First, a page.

Christian persecution heralds end of Arab secularism says historian

Historian and author William Dalrymple says the death of Arab secularism is on the horizon as Christians are persecuted and pushed out of the Middle East with the past decade deemed especially ‘catastrophic’ for believers.

Some 12 million Christians in the region face persecution through Islamic fundamentalism, according to the well-known writer in a newspaper article for The Guardian, with killings of Coptic Christians and church burnings in Egypt; a mass emigration of Palestinian believers caught up in the Gaza conflict; and the rape and murder of Syrian Christians, who used to be 10 per cent of that country’s population.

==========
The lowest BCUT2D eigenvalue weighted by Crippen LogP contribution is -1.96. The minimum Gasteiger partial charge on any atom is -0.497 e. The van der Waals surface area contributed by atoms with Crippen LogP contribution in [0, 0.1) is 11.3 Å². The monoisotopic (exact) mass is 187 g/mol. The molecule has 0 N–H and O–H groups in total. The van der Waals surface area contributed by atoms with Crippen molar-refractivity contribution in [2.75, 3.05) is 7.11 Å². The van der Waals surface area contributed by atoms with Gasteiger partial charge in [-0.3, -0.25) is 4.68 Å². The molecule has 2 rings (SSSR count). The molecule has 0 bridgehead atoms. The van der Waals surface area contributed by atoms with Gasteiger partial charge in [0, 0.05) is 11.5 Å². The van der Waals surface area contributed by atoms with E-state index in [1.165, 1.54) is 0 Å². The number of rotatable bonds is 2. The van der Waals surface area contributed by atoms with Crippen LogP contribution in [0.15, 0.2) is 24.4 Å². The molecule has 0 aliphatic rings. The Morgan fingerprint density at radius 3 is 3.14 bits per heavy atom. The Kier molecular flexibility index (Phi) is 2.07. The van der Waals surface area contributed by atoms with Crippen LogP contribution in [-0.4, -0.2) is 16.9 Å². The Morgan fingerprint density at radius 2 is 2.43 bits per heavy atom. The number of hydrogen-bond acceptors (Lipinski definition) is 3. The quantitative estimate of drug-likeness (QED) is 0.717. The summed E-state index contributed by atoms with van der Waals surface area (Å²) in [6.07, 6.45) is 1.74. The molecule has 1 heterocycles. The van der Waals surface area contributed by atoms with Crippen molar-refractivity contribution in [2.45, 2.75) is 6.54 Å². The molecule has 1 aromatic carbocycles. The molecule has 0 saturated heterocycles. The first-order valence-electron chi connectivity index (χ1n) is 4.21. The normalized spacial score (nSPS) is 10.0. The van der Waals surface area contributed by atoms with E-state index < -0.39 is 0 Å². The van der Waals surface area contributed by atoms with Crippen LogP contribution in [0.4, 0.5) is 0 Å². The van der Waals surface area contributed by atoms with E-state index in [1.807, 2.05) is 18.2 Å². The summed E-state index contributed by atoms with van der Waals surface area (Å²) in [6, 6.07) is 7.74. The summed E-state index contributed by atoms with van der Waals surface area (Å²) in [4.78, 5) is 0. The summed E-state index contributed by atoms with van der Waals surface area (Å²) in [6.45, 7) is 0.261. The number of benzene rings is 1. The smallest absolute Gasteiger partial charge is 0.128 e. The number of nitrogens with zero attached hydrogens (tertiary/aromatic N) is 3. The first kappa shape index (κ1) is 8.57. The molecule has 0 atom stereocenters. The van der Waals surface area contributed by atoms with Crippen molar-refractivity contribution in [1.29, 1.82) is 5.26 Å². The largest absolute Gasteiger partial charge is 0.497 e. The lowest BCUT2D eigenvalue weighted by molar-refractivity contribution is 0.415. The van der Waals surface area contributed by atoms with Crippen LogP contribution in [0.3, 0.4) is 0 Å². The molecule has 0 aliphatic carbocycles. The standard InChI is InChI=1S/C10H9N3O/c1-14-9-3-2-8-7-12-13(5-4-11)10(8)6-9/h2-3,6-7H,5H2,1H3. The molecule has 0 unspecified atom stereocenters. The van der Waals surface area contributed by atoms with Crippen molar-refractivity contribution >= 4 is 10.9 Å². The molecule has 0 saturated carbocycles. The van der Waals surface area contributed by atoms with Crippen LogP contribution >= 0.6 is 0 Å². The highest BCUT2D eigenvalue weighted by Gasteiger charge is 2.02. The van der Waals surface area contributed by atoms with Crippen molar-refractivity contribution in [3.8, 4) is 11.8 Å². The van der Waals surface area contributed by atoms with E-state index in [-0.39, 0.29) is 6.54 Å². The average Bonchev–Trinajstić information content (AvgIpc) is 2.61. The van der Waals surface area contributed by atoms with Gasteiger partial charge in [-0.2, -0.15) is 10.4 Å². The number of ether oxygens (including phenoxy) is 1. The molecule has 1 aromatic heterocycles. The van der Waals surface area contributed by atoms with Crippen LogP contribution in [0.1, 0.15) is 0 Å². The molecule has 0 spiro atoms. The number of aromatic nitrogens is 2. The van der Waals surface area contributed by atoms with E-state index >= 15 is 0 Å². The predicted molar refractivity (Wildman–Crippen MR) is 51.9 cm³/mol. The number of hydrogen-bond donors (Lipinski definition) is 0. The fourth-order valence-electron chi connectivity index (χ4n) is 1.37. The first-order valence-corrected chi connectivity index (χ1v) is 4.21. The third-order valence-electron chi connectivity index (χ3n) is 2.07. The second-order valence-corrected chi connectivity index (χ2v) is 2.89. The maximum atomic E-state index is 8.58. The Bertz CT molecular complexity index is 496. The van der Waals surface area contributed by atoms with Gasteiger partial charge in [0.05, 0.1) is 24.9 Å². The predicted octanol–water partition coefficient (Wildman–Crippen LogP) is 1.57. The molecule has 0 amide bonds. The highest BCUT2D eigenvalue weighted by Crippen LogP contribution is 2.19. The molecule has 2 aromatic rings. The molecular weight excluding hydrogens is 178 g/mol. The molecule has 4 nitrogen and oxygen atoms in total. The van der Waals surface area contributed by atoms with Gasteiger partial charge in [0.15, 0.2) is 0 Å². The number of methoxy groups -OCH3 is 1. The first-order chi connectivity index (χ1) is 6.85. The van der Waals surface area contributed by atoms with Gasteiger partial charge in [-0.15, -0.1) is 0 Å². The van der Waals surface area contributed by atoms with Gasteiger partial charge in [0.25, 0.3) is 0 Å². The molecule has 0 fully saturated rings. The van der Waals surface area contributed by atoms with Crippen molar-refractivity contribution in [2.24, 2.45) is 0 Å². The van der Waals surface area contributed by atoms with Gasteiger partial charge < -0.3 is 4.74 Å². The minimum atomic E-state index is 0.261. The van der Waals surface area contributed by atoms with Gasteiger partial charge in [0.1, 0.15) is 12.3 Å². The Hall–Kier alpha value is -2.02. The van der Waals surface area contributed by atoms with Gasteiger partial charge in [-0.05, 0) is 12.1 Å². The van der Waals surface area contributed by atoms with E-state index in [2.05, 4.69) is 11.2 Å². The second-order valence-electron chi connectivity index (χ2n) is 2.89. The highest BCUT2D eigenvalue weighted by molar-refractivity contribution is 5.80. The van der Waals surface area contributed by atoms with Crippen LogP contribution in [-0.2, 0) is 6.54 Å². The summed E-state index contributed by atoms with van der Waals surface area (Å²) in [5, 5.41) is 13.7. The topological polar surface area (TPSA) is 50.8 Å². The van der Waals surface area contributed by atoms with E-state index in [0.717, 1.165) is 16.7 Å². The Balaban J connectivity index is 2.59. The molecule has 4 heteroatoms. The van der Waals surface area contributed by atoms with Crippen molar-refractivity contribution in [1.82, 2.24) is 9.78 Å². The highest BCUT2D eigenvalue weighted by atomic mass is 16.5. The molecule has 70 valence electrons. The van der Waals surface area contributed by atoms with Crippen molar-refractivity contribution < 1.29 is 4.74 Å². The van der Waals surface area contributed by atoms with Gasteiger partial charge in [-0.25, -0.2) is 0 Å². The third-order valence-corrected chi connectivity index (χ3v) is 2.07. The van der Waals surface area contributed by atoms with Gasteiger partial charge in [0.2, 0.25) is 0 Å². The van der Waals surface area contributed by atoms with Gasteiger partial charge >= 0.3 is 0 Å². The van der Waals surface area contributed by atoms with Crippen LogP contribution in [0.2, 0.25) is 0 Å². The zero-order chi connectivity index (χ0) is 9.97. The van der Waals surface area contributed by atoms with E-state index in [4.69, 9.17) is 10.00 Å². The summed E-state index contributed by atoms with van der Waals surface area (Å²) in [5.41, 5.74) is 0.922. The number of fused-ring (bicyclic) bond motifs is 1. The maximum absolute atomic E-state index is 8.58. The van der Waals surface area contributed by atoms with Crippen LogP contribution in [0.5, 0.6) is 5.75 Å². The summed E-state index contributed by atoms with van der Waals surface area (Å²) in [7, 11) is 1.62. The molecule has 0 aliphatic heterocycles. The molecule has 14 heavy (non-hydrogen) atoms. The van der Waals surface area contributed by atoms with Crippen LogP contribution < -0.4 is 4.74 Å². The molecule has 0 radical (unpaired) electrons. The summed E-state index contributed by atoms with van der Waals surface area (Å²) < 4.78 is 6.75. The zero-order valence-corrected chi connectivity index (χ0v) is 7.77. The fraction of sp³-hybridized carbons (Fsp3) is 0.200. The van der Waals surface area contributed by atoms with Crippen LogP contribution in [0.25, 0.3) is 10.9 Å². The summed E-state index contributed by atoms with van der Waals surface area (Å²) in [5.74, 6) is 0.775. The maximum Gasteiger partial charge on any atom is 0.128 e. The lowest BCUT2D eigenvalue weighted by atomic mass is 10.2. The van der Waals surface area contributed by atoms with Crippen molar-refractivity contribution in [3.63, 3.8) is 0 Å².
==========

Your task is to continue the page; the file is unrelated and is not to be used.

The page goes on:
Isis, the newly emerged Islamic militant group has caused many of the latest problems especially in Syria, as above, and Iraq. However some two thirds of Christians had already fled Iraq since the demise of Saddam Hussein due to persecution.

‘Almost everywhere Arab Christians are leaving’, says William Dalrymple, who added that ‘certainly since the 19th century Christian Arabs have played a vital role in defining a secular Arab cultural identity.

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